On Sun, Aug 5, 2012 at 7:48 PM, Andrea Dallera <andrea / andreadallera.com> wrote:
> Unfortunately, I'd like to avoid storing the class in a variable and then
> referring to it because then the code inside what I called Evaluator would
> have to be aware of the mechanics.

> The method Evaluator#evaluate might also
> refer to more than one constant

From the rest of your posting it's clear that you mean "classes" and
not "constants".

> and, ideally, shouldn't be at all aware that
> one of the constant it's using is not what it originally was defined:

I think you should step back a bit and rethink.  Then, what is the
logic you actually want to implement?

> mind that the swap should happen only for a given instance of Evaluator, not
> at the class level, in a way such as

Why then are you insisting on constants?  Constants are definitively
the wrong mechanism in this case.

> ev1 = Evaluator.new
> ev2 = Evaluator.new
> ev1.set(A).to(B) #something like this, or worse named ev1.set(A,B) for
> simplicity
> ev1.evaluate #here, A.is_a?(B)#true.
> ev2.evaluate #here, not so
>
> I'm not even sure if that's possible to do in ruby at this point. Opening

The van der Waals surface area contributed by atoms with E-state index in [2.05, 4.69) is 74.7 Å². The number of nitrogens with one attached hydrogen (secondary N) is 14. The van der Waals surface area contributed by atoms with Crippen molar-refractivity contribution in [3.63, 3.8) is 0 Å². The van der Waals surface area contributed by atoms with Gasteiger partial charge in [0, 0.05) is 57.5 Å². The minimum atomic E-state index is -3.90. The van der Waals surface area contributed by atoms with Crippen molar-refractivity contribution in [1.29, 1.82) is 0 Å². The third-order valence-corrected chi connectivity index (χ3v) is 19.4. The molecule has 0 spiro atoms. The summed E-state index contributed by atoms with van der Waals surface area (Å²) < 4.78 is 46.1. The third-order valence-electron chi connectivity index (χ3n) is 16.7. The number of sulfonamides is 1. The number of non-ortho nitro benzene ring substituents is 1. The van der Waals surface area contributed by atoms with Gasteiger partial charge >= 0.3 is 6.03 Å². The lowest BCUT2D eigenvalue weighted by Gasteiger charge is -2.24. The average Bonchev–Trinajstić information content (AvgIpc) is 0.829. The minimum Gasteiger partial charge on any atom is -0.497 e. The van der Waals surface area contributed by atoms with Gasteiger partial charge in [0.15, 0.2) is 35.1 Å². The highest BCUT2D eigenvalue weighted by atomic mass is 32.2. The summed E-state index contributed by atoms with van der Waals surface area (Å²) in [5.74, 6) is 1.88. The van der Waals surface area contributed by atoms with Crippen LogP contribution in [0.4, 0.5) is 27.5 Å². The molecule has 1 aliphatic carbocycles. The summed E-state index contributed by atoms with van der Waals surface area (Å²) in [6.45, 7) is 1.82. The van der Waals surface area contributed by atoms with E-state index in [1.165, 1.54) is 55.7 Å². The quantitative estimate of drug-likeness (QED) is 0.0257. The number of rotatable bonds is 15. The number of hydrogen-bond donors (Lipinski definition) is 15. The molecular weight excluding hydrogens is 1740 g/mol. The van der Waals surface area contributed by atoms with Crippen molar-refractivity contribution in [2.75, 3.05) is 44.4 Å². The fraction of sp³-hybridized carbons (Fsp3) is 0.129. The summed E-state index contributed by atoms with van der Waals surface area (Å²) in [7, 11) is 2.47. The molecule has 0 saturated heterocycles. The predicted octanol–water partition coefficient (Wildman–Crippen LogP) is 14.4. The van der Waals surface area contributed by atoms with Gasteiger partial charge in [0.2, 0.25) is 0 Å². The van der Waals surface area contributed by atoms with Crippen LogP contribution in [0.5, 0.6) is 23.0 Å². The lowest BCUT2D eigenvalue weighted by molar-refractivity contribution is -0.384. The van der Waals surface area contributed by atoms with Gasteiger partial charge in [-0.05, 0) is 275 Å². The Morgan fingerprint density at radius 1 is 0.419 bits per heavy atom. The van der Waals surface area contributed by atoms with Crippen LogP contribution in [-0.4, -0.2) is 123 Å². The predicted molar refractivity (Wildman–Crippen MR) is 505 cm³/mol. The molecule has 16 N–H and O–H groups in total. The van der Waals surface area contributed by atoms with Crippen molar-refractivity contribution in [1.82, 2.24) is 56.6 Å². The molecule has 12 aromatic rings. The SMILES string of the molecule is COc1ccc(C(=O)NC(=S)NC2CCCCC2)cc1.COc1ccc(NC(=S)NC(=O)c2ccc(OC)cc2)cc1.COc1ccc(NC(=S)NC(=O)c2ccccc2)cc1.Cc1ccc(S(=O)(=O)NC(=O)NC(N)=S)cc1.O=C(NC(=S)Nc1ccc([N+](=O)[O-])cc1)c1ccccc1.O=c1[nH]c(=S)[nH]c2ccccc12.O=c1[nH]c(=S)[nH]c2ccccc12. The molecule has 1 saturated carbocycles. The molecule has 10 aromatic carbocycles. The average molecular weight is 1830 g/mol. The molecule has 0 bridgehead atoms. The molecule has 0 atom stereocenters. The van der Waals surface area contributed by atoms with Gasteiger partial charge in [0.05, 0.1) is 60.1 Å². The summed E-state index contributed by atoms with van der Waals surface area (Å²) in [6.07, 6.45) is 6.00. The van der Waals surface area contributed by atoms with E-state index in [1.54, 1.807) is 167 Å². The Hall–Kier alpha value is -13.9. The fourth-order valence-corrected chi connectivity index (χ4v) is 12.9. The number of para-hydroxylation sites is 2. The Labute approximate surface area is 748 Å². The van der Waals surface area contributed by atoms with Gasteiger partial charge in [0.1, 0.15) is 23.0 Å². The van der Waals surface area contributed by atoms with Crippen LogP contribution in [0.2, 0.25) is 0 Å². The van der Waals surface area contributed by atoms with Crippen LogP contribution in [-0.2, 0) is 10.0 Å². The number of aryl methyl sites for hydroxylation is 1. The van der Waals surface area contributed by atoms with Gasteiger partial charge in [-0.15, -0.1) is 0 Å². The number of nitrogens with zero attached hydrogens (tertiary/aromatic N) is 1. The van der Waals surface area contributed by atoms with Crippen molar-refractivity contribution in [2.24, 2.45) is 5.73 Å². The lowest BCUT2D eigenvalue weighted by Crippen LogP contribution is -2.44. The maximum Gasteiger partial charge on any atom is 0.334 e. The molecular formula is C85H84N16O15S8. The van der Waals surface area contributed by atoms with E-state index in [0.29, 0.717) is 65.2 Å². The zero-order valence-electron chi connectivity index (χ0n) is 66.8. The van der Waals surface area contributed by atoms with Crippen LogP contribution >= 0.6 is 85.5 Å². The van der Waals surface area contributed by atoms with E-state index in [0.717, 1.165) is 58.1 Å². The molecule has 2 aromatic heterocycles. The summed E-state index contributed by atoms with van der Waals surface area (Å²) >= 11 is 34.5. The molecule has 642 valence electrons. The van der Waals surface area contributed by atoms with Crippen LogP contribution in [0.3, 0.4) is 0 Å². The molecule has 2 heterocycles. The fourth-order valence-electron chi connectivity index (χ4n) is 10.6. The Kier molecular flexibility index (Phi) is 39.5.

> the singleton class (class << ev1) and defining the constant there works (in
> the sense that the singleton class has the constant correctly  changed) but
> the methods defined on the class correctly ignore it.

If you want something constantish then I suggest you use a Hash with
Symbols as keys in Evaluator like

class Evaluator
  def initialize
    @classes = {
      :a => A,
      :b => B,
    }
  end

  def evaluate
    a_instance = @classes[:a].new
    ...
  end

  def set_class(label, class_object)
    raise "Wrong arguments" unless label.class == Symbol &&
class_object.class == Class
    @classes[label] = class_object
  end
end

Cheers

robert

-- 
remember.guy do |as, often| as.you_can - without end
http://blog.rubybestpractices.com/